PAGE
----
Could your Online Content Cause Seizures?
January 14th 2016 | By Sarah McInerney
It is nothing unusual to see or hear a notice on a television broadcast warning of upcoming flashing images. As most viewers are aware, flickering, flashing and strobing effects can cause photosensitive seizures.
The law surrounding when such notices are required is governed by the Committee of Advertising Practice (CAP) under CAP (4.7) and BCAP (4.6) which state that ‘marketers must take particular care not to include in their marketing communications visual effects or techniques that are likely to adversely affect members of the public with photosensitive epilepsy’. Annexe 1 of Ofcom’s Guidance Note also applies.
In the event of a complaint, the Advertising Standards Authority (ASA) takes advice from the technical specialists at Ofcom where it has cause for concern. Advertisers are required to make sure their advertisements have passed a Harding Flash and Pattern Analyser (FPA) Test.
Flashing Image Risks: It’s not just TV
Of course, flashing images are not limited to television adverts: they have the potential to appear within the online video, and on websites and blogs with animated banners and other types of adverts that contain some form of movement.
Whilst the ASA has received complaints about flashing images in non-broadcast media, they have not yet upheld any. The fact is however, the risks are the same for online content as with broadcast advertising, and the advice from CAP is that any non-broadcast advertisers intending to use flashing imagery should review the rules and Ofcom guidance and have their content Harding FPA tested if they are in any doubt whatsoever as to its compliance.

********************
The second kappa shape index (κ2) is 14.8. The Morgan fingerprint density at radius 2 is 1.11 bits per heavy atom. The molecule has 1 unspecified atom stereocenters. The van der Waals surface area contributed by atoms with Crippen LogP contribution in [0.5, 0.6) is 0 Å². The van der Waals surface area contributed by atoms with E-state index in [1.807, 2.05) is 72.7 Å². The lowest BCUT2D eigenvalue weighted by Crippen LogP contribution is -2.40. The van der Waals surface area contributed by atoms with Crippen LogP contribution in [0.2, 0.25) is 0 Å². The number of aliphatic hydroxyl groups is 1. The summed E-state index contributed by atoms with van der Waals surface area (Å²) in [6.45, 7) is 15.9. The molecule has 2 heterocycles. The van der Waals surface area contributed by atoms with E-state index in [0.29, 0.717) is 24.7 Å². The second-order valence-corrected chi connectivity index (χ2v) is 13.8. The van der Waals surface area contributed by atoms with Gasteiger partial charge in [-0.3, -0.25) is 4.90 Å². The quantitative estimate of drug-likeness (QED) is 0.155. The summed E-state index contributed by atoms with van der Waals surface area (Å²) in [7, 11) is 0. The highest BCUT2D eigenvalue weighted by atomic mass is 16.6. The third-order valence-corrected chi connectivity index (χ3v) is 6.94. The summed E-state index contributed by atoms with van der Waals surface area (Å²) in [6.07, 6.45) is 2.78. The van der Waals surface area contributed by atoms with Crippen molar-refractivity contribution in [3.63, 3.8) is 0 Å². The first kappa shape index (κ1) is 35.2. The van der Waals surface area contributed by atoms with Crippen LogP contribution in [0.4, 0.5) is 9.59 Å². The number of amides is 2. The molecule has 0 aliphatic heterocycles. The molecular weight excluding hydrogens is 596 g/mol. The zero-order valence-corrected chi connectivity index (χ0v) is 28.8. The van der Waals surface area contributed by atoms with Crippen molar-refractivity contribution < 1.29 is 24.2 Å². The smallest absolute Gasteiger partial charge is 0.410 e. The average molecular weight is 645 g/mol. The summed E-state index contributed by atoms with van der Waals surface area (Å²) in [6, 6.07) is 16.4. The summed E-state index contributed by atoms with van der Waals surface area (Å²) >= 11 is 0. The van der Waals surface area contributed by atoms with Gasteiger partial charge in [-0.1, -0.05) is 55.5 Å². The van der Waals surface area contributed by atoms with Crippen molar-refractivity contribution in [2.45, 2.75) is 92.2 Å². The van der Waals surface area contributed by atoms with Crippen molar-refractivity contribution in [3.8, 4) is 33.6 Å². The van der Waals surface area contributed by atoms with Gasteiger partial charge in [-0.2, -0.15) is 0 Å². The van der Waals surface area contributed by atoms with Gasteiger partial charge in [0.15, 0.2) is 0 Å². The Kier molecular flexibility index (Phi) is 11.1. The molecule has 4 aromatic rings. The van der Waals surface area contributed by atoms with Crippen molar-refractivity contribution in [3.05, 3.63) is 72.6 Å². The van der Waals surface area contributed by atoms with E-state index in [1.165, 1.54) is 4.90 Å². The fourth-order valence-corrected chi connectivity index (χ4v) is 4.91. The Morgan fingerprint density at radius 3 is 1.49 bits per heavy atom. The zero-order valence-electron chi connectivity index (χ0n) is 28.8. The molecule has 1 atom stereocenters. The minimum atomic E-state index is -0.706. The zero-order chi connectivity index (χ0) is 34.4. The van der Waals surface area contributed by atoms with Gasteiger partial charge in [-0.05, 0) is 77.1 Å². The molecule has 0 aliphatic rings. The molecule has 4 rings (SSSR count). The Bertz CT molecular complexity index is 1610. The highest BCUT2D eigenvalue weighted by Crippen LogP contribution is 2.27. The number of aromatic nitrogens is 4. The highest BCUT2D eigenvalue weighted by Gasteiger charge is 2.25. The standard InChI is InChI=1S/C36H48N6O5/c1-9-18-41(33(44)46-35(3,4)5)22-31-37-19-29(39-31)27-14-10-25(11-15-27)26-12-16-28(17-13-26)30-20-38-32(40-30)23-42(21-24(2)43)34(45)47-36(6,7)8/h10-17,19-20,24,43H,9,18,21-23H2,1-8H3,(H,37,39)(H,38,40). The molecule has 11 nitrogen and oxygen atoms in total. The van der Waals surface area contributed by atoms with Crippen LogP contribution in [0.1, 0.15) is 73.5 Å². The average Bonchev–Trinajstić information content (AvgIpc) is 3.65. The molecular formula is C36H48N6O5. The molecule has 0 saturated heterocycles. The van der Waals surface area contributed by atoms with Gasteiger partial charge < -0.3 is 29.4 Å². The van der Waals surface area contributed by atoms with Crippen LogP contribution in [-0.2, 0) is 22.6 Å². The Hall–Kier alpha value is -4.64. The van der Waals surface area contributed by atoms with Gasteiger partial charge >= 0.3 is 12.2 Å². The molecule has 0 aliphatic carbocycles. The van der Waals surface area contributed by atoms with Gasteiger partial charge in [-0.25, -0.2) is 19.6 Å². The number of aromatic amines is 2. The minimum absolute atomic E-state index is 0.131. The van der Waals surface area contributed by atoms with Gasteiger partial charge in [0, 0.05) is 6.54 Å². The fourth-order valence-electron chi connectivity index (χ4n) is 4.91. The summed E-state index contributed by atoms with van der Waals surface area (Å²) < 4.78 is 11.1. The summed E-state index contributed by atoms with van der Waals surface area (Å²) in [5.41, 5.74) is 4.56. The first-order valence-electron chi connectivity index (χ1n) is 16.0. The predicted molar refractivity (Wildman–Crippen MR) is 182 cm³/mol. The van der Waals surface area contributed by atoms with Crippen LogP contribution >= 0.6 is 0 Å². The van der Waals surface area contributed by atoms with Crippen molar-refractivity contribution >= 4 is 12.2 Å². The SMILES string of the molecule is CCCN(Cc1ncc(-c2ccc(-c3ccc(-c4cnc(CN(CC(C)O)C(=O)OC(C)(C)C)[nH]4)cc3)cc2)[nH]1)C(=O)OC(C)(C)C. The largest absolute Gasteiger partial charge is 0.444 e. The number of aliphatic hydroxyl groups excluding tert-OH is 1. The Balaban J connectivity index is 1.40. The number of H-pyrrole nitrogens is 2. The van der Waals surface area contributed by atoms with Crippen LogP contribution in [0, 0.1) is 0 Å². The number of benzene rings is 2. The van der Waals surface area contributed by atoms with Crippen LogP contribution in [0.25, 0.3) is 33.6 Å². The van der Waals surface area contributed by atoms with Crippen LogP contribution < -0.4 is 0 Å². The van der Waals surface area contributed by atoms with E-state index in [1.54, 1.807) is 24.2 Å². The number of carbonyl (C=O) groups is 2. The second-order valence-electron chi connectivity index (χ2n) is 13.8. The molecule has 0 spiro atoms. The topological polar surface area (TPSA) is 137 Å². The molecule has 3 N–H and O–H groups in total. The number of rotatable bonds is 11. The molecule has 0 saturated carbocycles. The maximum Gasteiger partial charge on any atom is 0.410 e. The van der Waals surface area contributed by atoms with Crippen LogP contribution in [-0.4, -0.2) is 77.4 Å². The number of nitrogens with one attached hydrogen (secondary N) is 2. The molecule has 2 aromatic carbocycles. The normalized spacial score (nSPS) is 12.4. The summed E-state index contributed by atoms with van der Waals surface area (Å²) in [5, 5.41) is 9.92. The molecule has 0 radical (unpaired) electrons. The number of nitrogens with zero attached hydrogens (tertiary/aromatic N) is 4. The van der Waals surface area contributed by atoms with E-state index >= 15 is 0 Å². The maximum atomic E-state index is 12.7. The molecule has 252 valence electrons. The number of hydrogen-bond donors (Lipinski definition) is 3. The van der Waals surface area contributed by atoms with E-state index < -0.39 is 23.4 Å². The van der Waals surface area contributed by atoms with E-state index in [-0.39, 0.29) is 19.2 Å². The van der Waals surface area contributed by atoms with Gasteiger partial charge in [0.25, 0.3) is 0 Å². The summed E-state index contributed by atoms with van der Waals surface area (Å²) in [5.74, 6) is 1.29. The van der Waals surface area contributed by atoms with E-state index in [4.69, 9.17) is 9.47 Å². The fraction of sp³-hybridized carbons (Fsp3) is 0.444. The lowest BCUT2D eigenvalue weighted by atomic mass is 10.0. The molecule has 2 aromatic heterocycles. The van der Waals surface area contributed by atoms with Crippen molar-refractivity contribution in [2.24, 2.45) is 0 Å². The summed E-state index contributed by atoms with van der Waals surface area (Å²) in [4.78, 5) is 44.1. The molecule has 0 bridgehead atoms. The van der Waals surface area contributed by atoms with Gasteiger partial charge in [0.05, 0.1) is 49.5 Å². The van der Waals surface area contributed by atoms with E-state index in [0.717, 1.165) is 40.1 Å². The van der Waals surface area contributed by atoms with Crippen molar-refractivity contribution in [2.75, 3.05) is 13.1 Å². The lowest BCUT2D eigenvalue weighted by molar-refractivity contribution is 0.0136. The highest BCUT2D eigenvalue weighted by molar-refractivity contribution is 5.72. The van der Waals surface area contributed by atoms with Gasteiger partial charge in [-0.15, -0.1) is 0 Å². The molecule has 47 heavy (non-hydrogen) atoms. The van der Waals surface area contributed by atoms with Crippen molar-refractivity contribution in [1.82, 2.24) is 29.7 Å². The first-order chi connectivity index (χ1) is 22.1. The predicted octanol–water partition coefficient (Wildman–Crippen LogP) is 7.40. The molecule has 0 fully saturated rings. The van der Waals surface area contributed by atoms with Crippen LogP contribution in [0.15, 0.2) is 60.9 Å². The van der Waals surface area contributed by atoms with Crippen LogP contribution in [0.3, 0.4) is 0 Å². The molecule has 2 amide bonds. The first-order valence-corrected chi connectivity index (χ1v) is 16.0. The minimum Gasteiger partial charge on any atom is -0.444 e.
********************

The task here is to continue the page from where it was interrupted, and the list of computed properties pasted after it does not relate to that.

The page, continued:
About Photosensitive Epilepsy
Epilepsy affects 1 in 131 people, and of these up to 5 per cent have photosensitive epilepsy. Consider it like this: for every 20,000 visitors to your website or blog, around 8 of them could potentially suffer a convulsive seizure as a result of seeing a flashing or animated advert, or red flashing text on your site.
Online Content: Safety Guidelines
The guidelines that apply to ensure the safety of online content for those with photosensitive epilepsy come under the Web Content Accessibility Guidelines (WCAG) 2.0. Guideline 2.3 states that content should not be designed in a way that is known to cause seizures, i.e. content must not flash more than three times per second.
Don’t forget that you have a responsibility not only to the online content that you yourself produce or own but to that which you elect to share. So for example, if you publish a blog post and embed a related video shared from a third party channel, you will need to take care to ensure it does not breach the guidelines: not just for compliance sake, but for the confidence of your visitors.